houston astros accused sign stealing orig mg_00003412.jpg
Astros accused of stealing team baseball signs in 2017
01:22 - Source: CNN

Editor’s Note: Lance Gould is the co-founder and chief creative officer of Silicon Valley Story Lab, a media-strategy firm that teaches purpose-driven organizations how to be more effective story tellers. He was previously a journalist for 30 years, including an executive editor at HuffPost. Follow him on Twitter @lancegould. The views expressed in this commentary are his own. View more opinion on CNN.

CNN  — 

The Houston Astros are cheaters. That is the conclusion of an investigation by Major League Baseball: Its players had concocted a scheme to tip off its hitters in real time as to precisely which pitches they would be receiving from the opposing pitchers.

That kind of cutthroat cheat code makes the Astros, for better or worse, America’s team.

Lance Gould

Our national pastime couldn’t be more appropriately represented now than by a nationally loathed, orange-clad team that conned its way to a throne; than by an arrogant franchise that, in addition to the cheating scandal, fostered a hostile, misogynistic, media-taunting culture in which the Astros felt they were above the law; than by a squad that, though widely reviled by a majority of fans as unworthy of a title, is maddeningly predicted by pundits to strongly compete for another this year.

News of the cheating system – which MLB concluded the Astros had utilized during two seasons: their championship 2017 season, and the subsequent 2018 campaign, in which they advanced to but lost the American League championship to the Boston Red Sox – broke last November, just after a team from the nation’s capital defeated the Astros in a seven-game World Series.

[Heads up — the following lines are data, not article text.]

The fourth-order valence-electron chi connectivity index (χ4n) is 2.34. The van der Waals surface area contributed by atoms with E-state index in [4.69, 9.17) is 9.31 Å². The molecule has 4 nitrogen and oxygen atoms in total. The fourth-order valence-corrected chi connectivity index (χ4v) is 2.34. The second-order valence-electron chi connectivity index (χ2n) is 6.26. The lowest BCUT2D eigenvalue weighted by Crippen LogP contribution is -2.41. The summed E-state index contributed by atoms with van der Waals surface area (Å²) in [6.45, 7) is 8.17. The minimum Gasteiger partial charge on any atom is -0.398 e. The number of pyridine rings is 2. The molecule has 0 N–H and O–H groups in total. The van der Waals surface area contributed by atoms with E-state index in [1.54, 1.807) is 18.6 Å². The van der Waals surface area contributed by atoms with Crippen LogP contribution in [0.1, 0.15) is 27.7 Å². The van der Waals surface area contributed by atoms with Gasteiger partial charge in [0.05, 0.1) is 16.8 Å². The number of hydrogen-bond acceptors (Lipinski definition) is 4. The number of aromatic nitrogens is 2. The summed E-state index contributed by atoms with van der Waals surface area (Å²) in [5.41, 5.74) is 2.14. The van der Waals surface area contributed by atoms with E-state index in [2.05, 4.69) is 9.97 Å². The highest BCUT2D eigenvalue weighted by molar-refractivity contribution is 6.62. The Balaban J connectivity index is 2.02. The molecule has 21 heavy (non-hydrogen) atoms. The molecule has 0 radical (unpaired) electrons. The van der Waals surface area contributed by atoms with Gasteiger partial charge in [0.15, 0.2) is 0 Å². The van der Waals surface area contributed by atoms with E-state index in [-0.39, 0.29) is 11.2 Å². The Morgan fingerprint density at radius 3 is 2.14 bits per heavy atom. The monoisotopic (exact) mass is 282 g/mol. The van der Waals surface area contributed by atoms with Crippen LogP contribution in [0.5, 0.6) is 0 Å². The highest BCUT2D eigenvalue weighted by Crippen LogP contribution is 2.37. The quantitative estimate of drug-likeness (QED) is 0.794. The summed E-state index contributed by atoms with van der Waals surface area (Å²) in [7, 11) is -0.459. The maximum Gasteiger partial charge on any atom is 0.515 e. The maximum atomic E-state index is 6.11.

The revelations since then have unleashed an unprecedented, baseball-wide tsunami of trash talk – from the game’s biggest names, and even from star athletes outside baseball, such as LeBron James – all directed at the team in Texas.

And “trash” is a recurring theme in this story. The Astros’ spying scheme was both high tech and low tech, utilizing not only expensive video cameras but also garbage cans, onto which a secret pitch code was loudly pounded. At times, according to the commissioner’s report, a massage gun was used to smash out the code on the garbage cans. “Generally,” found the investigators tawdrily, “one or two bangs corresponded to certain off-speed pitches, while no bang corresponded to a fastball.”

A defrauding scandal with garbage cans as the medium. It’s the figurative equivalent to blazing a championship trail with dumpster fires – just minus the fires.

The cherry on top is that the scandal unfolded in a stadium that, less than 20 years ago, bore the name Enron Field, thanks to a sponsorship from Houston’s previous fount of monumental ignominy. In brief, the Enron scandal saw the country’s then-fifth-largest company collapse after its executives engineered a fraudulent accounting scheme that pocketed them millions but cost shareholders $74 billion.

High crimes and misdemeanors

Though its January report found much wrongdoing by the Astros’ players, Major League Baseball decided not to strip the Astros of their 2017 title nor discipline any of its players. The MLB did suspend Astros general manager Jeff Luhnow and manager A.J. Hinch for the entire 2020 season – both were immediately fired by team owner Jim Crane. The team was also fined $5 million and further forced to forfeit critical draft picks for this and next season.